“‘S alright, though I thank you for saying so. I never even met the woman, as far as I can remember. She must have seen something in me, though, seeing as she named me to inherit. Poor bird, I can only assume she didn’t have anyone else. Now, what did you gentlemen need to talk about?”
“It’s about your son. Thomas.”
Lang’s round face darkened as bristling brows dipped to shade his scowl. “What’s he done now? Tommy!” he bellowed down the hall. “Get your skinny arse in here!”
Thomas Lang slunk into the room, all jagged lines and smirks and stinking of cigarette smoke.
“Tommy,” his father said, “these police want to speak with you.”
“What if I don’t want to speak with the police?”
“That’s outside your control,” Nightingale said, and this time he did sit, holding his cane in front of him and surveying the Lang family like a monarch with Alex hovering knight-like over his shoulder.
“Thomas, my Constable and I are here because of a recent break-in at a shop in Camden. Ludwig’s Pawn. Do you know it?”
Tommy Rotten turned the notch of his smug expression up a couple of notches. “No, never heard of it. Are we done, then?”
“In addition to cash and goods of higher monetary worth,” Nightingale went on as though he hadn’t spoken, “a unique item was stolen that night. It was stored separately in a special room under the stairs.”
“I told you, I don’t know what you’re talking about.” Thomas spoke in a raised voice as though he could drown out the suspicions with volume alone. “Don’t you need a search warrant?”
“We’re not searching anything,” Alex growled.
“Well, go ahead and search!” Thomas flung his hand out, grin wide and eyes glittering. “You won’t find anything.”
Nightingale tapped his cane on the floor with a sharp rap. “The reason I came to speak with you is that the item that was stolen from the pawn shop--the unique item--is exceptionally dangerous.”
“What, is it a gun or something?” Tony Lang blanched and whirled on Thomas. “What have you gotten involved in, Tommy?”
“I told you, I don’t know what he’s talking about!”
“I know you don’t respect me, but at least think of your mum and brother. What sort of example are you setting for Robbie, thieving and playing with guns?”
“Pop.” Thomas enunciated clearly through bared teeth. “I don’t know what this berk is on about, alright?”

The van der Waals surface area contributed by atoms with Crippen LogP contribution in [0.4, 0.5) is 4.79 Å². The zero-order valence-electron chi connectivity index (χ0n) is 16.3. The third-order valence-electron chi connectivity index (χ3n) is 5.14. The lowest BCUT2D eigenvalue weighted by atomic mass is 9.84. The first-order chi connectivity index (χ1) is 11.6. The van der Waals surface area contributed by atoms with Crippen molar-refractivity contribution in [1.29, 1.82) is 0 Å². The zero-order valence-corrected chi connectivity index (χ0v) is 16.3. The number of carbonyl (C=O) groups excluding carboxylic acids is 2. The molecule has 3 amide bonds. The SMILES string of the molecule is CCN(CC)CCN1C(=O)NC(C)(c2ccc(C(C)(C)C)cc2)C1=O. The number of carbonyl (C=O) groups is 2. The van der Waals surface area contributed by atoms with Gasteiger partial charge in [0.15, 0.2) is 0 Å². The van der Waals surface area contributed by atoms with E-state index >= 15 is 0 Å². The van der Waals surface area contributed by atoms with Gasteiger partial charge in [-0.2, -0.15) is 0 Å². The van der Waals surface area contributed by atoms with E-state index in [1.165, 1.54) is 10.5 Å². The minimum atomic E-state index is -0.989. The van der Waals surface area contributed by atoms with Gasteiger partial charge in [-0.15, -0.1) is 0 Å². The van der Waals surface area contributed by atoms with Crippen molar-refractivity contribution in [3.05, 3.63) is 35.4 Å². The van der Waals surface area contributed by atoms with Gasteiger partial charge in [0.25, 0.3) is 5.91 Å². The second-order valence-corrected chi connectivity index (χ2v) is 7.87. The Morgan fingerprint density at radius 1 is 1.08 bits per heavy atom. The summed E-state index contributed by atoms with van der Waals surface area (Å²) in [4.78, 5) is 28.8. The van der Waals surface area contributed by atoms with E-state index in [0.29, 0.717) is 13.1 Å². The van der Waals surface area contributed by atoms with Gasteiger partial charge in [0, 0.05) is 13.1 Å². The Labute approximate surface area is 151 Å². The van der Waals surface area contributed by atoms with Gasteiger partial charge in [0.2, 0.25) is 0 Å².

Tony Lang looked to Nightingale. “What exactly was taken?”
Nightingale hesitated minutely. “An unusual item.”
“Yeah, we got that,” Thomas said loudly.
“Shut it, Tommy. Listen, if you’re going to accuse my boy, Inspector, you at least gotta have the courtesy of telling him what he’s accused of.”
“The nature of the item is classified.”
“Ah.” The bluster that had been directed at Thomas was redirected immediately. “This is a fishing expedition, is that it? You come in here, accuse my son of nothing in particular and see what turns up?”
“Mr. Lang, I can assure you this is of the utmost import-”
“You can assure me,” Lang cut in heatedly, “by getting out of my flat. And if you come back, you’d better have something solid.”
After Lang slammed the flat door at their backs, engaging the lock with a decisive click, Alex turned to Nightingale. “What would you like to do now, sir?”
Nightingale cast a slight frown at the barred door. “I didn’t get any sense that the monkey’s paw was in the flat, but I think it would be wise to place the Langs under surveillance.”
“You mean,” Alex dropped his voice, “there weren’t signs?”
“No, though to be honest, it’s possible there wouldn’t be any to see. Once the monkey’s paw is engaged in a contract, it does an excellent job masking itself.”
“I’ll call the nick. Get a few constables on rotation to watch the flat.”
Nightingale picked up speed as they returned to the Jag. “Tell them only to observe. I don’t want any more people coming into contact with the paw than are necessary to contain it.”
Alex pulled the evening watch himself, Stiles a chatty but reassuring presence by his side, but despite two thermoses of coffee, utter destruction of a package of Spangles, and a bum that went numb after hour six, Tommy Rotten didn’t leave the Lang flat.
“What if he’s making wishes right now?” Stiles asked him, shifting lower on the seat of the Cortina the motor pool had assigned.
The shouted argument from inside the Lang flat lifted in volume once again, a symphony of accusations and bitterness that had been playing since Mrs. Lang had arrived home from her shift. “I know what I would wish for, if I were him.”
“It’s sad,” Stiles observed, and he did look sad, long, thin face longer and thinner as his mouth tugged downward.
“You remind me of my younger brother, Caleb. Have I ever mentioned that?”
Stiles turned toward him, curiosity lifting his features. “You have a brother?”
“Did. He died in a road accident a few years back.”
“I’m sorry, Alex.” Stiles’s mouth twisted.
“It’s alright. He was a good lad. Just got ahead of himself sometimes. Didn’t always think things through.”
“He must have been proud of you, you being a copper and all.” Stiles said, looking at Alex with pride himself, like being associated with Alex was something special, something noteworthy. “He was lucky to have a brother like you.”
Alex blushed, but thankfully the car was too dark for Stiles to see it. “That’s enough out of you.”
Stiles gave him a lopsided smile and settled back to face the Langs’ front door as directed.
“My brother is a butcher,” Stiles remarked after a minute of blessed silence.
“It was completely empty one minute--nothing here at all save the trees and the bin over there--and then I turned around to check the shop window, and woooosh, there they were!”
Alex squinted in the sunlight, which was doing nothing to soothe the headache that was brewing in the pressure behind his ears. He always got headaches after nights of too little sleep followed by blathering witnesses. “Wooosh?”
“Yes,” the witness, one Avery Martin, agreed, this time accompanying the sound with a hand gesture that somewhat resembled a plane in flight. “Wooosh!” He shrugged. “I don’t know what else to tell you, sir. Can I go now?”